Uncertain Magic

Paperback | August 17, 2012

byLaura Kinsale

not yet rated|write a review

Praise for Laura Kinsale:

"Laura Kinsale creates magic."
-Lisa Kleypas, New York Times bestselling author of Seduce Me at Sunrise

"Laura Kinsale has managed to break all the rules...and come away shining."
-San Diego Union-Tribune

"Magic and beauty flow from Laura Kinsale's pen."
-Romantic Times

"Readers should be enchanted."
-Publishers Weekly

A man damned by suspicion and innuendo

Dreadful rumors swirl around the impoverished Irish lord known as "The Devil Earl." But Faelan Savigar hides a dark secret, for even he doesn't know what dreadful deeds he may be capable of...

A woman cursed by the gift of "sight"

Roderica Delamore fears no man will ever want a wife who can read his every thought and emotion, until she encounters Faelan. As the two find their way to each other against all odds, Roddy becomes determined to save Faelen from his terrifying and mysterious ailment. But will their love end up saving him...or destroying her? A breathtaking historical romance filled with poignancy, darkness, love, and an unexpected twist of Gaelic magic...

Pricing and Purchase Info

$4.99 online
$10.99 list price
Out of stock online

From the Publisher

Praise for Laura Kinsale: "Laura Kinsale creates magic." -Lisa Kleypas, New York Times bestselling author of Seduce Me at Sunrise "Laura Kinsale has managed to break all the rules...and come away shining." -San Diego Union-Tribune "Magic and beauty flow from Laura Kinsale's pen." -Romantic Times "Readers should be enchanted." -Publish...

Format:PaperbackDimensions:384 pages, 8 × 5 × 0.68 inPublished:August 17, 2012Publisher:SourcebooksLanguage:English

The following ISBNs are associated with this title:

ISBN - 10:1402237022

ISBN - 13:9781402237027

Look for similar items by category:


Rated 4 out of 5 by from A good read Every now and then, I love to buy those little romance novels and they never dissapoint me. This one was really good too. Action, love, intrigue, everything a girl needs to have a satisfying reading time. Great price too !
Date published: 2014-08-19

Extra Content

Read from the Book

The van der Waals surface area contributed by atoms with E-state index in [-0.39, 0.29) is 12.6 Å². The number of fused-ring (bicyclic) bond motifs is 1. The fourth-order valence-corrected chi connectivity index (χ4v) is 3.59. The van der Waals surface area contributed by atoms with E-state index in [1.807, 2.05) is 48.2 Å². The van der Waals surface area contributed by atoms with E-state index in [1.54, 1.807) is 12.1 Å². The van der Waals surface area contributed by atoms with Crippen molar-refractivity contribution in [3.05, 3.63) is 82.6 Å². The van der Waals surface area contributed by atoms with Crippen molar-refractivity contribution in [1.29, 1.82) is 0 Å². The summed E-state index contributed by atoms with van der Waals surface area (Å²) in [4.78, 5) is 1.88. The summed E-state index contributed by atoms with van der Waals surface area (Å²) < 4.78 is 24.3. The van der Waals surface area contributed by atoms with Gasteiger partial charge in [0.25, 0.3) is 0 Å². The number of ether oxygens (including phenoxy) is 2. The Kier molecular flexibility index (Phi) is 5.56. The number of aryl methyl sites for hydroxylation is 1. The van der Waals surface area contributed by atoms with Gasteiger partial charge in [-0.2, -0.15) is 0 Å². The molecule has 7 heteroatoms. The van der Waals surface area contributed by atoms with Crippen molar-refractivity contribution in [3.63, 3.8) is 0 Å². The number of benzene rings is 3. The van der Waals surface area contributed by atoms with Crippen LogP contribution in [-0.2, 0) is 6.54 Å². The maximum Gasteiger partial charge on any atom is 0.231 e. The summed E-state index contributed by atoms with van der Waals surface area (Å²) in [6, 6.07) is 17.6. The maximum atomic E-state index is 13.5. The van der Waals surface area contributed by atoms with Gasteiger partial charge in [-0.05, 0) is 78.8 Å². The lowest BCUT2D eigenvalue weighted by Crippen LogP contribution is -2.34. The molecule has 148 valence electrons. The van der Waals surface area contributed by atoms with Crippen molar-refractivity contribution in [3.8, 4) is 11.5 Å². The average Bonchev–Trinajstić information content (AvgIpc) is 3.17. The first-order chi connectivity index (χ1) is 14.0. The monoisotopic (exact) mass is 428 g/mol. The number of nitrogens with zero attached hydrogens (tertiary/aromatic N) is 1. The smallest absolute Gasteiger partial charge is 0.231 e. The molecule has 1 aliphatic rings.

Newmarket Heath, 1797 Roderica Delamore clutched hard at the billowing silk folds of her father's pavilion as the horses came pounding down the turf. The blood-bay stallion was in the lead, a flash of living fire, pulling away from the challenger with each ground-eating stride as the crowd's rumble gathered to a piercing howl. The noise and emotion rose up around Roddy like a breaking wave, beating at her, drowning her, crushing the barriers that she'd built in her mind. Her cursed gift laid her open to everything, the sound, the sight, the combined aggression and excitement of ten thousand screaming spectators. The intensity of emotion threatened to overwhelm her, and she tore the silk with her twisting fingers as she sought madly for some way to block it out. Her parents had been right-she should never have come. She should have stayed home on the quiet Yorkshire estate where her father raised his blooded running stock, safe in the country solitude. She was not ready for this; she'd had no concept of what it would be like to suffer the full force of her talent in the grip of a hysterical crowd. In desperation she narrowed her concentration to the animals, pushing away the tide of human feeling with terrific effort. The trick worked. The impact of the crowd faded and changed, becoming a background roar of sound as Roddy let herself be sucked into the mind of the stallion in the lead, the bright bay, whose will and power filled her like a flood of molten fire. Her world became the world of the racehorse: the taste of copper and foam, the smell of sweat and crushed grass and hot wind; stretching, seeking, ears flicked back to the thunder of the challenger, eyes focused on the terrain ahead, reaching and reaching and reaching forward- The sudden pain struck her as if it were her own. It shot down the stallion's left foreleg, and he broke stride for one fraction of a second, sending the jockey's live weight forward onto the horse's shoulders. The whip flashed, not hitting, but the brandishment was enough. The stallion sprang ahead. The pain increased. It grew, spreading across the animal's chest and striking into his neck and right leg. Still he ran, defying it, his stallion's mind set in aggression and pride-stay ahead, stay ahead, damn the pain-while Roddy pressed her fists to her mouth and bit down until her knuckles bled with vicarious agony. In a back corner of her mind she was aware of fear, a human dread of the moment when the great beast would collapse and take down his jockey and the challenger behind in a savage tangle of flesh and hooves. She'd felt this kind of pain before, at home, when an exhausted gelding had collapsed of heart failure after a twenty-mile race between parish steeples. It was death, close and dreadful, and yet the stallion drove on, opening the lead. His stride lengthened, his black-tipped legs devouring turf like the rhythmic spokes of a giant wheel. As he neared the finish, the crowd noise rose to a crescendo. The pair flashed by Roddy. She was screaming, too, hardly aware of the tears that streamed down her cheeks for the animal's pain and courage, for the will that carried him past the finish a full length ahead of his rival, for the spirit that made him toss his head and fight the restraining hand of his jockey when every single step was anguish. She broke from her hiding place in the pavilion, in the rough stableboy's clothes and the cap she'd worn to conceal her bright blond curls, and pushed with unfeminine force through the mob that closed in on the victor. She reached the stallion just as the silk-clad jockey swung off. A groom ran forward to take the puffing animal's bridle; his hand clashed with Roddy's as they both lunged. Roddy's fingers closed first and she tore the reins away. "Yo!" he shouted amid the din, and made a move to yank them back. Roddy screamed, "Don't move him!" forgetting entirely she was supposed to be a boy. "He'll die if you move him now!" "Are ye crazed?" the groom cried. Roddy stumbled under his shove, then gritted her teeth and held her ground. The stallion stood still beside her, awash in pain. He lowered his head, giving in to weakness for the first time, and at that motion the protests of the groom faded momentarily. But the man's pride was aroused now, his authority questioned. Roddy felt the stallion begin to tremble in delayed reaction. The groom made another grab for the reins. He captured them, pushing Roddy aside as he led the horse forward. The stallion faltered, and went to his knees. All around, a dismayed cry flew up, and then a cheer as the horse clambered back to all fours. Roddy gave the groom a savage look. She felt the man's antagonism, sharp and quick as a stabbing knife in the wash of emotion from the crowd. She knew before he did it that he was going to drag the horse forward again. "Damn you! Don't-" she shouted, and found herself cut short by another voice that sliced across the noise. "Leave it, Patrick. Let him stand." Roddy stiffened, unused to being taken by surprise. She did not turn toward the newcomer-that was habit-but opened her special gift to his mind, expecting to pluck out a name and identity before she even saw his face. Instead, she found only blankness. That jolted her. She focused her gift more sharply. But the other remained a silence, a void, as disconcerting as the space where a newly lost tooth should have been. A bubble of panic rose to her throat. For the first time in her life, Roddy felt herself reaching out instead of turning away, probing for emotion or thought instead of rejecting it. When finally she turned, it was as if she could not quite see the man beside her; only a vague figure, tall and elegant in a black coat and doeskin breeches. She spared a single glance up into his face. His features came into focus with a sudden, wrenching clarity. He stood quite still amid the clamor, watching her intently, his eyes a startling blue beneath thick black lashes- light against dark, like the bright evening sky behind stark silhouettes. The expression on his fiercely carved face was closed, set in lines impossible to read. She blinked stupidly and gaped, like a person set down in a foreign country, unable to cope with an unknown tongue. The silence spread to the watching throng, the real silence, the one her ears heard instead of her mind. Shouts and talk faded into hush. And in the crowd-thoughts behind the silence she found a name. Her eyes widened. She looked quickly toward the stranger from under her lashes. Saints preserve us. Iveragh. The Devil Earl of Ireland.